The standard-essential patent battle between InterDigital and Chinese handset makers Huawei and ZTE rages on in the U.S. District Court for the District of Delaware. Recall that the parties are awaiting an Initial Determination in ITC Inv. No. 337-TA-800, and are also involved in Inv. No. 337-TA-868. In the companion district court cases to the -868 investigation, Huawei and ZTE attempted to have the Delaware court expedite a determination of FRAND terms for InterDigital’s portfolio, an attempt that was rebuffed by the court. But now, in motion filed yesterday, InterDigital seeks to have Huawei and ZTE’s FRAND-related claims dismissed altogether. InterDigital argues that the FRAND counterclaims should have been asserted in an earlier litigation, are not ripe, and merely seek an advisory opinion. InterDigital also claims that Huawei and ZTE have failed to allege the existence of an enforceable contractual commitment under the applicable law.
Declaratory Judgment Claims
InterDigital argues that Huawei and ZTE’s declaratory judgment FRAND counterclaims — which seek a determination of FRAND terms for InterDigital’s 3G/4G portfolio — should have been asserted as compulsory counterclaims in an earlier litigation between the parties, and therefore should be dismissed as untimely. Additionally, InterDigital asserts that these declaratory judgment claims are unripe and merely seek an advisory opinion to which Huawei and ZTE will not be bound.
The main thrust of InterDigital’s argument is similar to what it previously stated in response to the attempts to expedite a FRAND determination — that even after a FRAND royalty is set, Huawei and ZTE will just use it as a bargaining chip and will continue to dispute validity and essentiality. Thus, InterDigital argues that the rate set by the court will not resolve any part of the parties’ dispute and will be an “exercise in futility.” InterDigital argues that unless Huawei and ZTE commit to taking a license under the FRAND rate set by the court and not to contest infringement, validity, and essentiality, any ruling on the declaratory judgment claims will be a hypothetical advisory opinion. InterDigital cites, among other things, the gamemanship by Apple in its dispute with Motorola Mobility in the Western District of Wisconsin (where Apple refused to commit to taking a license at anything more than $1/unit). It will be interesting to see if the Delaware court follows the lead of Judge Robart in the Microsoft-Motorola case and forces Huawei and ZTE to unconditionally commit to taking a license at the FRAND terms set by the court.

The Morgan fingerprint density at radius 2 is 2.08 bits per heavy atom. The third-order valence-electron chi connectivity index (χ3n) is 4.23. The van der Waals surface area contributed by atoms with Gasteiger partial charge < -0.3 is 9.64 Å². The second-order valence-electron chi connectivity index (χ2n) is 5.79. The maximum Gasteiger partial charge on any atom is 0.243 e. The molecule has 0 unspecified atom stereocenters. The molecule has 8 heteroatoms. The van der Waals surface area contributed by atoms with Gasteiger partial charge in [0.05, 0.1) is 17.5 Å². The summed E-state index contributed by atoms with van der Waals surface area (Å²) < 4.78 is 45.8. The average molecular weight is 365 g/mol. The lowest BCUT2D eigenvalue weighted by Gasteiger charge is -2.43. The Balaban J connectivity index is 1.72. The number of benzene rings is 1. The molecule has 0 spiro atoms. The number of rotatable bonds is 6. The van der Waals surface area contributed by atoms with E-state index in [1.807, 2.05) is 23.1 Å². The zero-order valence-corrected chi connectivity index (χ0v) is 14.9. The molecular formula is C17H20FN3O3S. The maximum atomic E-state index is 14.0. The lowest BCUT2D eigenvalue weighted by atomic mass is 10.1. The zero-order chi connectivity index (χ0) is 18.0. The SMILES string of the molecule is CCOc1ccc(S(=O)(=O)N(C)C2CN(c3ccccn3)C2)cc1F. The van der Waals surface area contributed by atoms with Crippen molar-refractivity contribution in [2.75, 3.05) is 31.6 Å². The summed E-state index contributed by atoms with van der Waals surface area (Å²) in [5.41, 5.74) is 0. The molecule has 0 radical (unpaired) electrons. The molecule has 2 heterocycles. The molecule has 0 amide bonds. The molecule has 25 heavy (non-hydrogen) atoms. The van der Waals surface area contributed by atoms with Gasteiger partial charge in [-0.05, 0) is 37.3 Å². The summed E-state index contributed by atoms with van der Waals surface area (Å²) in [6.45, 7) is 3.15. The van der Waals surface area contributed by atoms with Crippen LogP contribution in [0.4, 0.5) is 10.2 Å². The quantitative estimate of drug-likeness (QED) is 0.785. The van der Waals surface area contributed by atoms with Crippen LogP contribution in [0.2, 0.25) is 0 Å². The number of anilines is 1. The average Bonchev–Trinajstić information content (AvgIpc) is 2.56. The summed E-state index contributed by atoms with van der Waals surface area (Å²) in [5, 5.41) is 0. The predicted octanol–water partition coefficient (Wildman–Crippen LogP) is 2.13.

Huawei and ZTE alleged that InterDigital breached its FRAND commitments to ETSI by failing to offer and grant licenses to its 3G and 4G standard-essential patents on FRAND terms. InterDigital not only claims that this breach of contract claim should have been brought as a compulsory counterclaim to the earlier infringement action, but also that Huawei and ZTE have failed to allege the existence of an enforceable contract and an entitlement to specific performance.
More specifically, InterDigital argues that its FRAND commitments do not represent an enforceable contract to enter into a license agreement, but merely are unenforceable “agreements to agree.” Note that a similar argument was rejected by the court in the Microsoft-Motorola FRAND case, but InterDigital argues that there, Motorola actually stipulated to the existence of the contractual obligation. By contrast, InterDigital vehemently disputes that it is contractually bound. InterDigital also argues that even if an enforceable contract exists, Huawei and ZTE have not properly pled that they are entitled to specific performance or damages.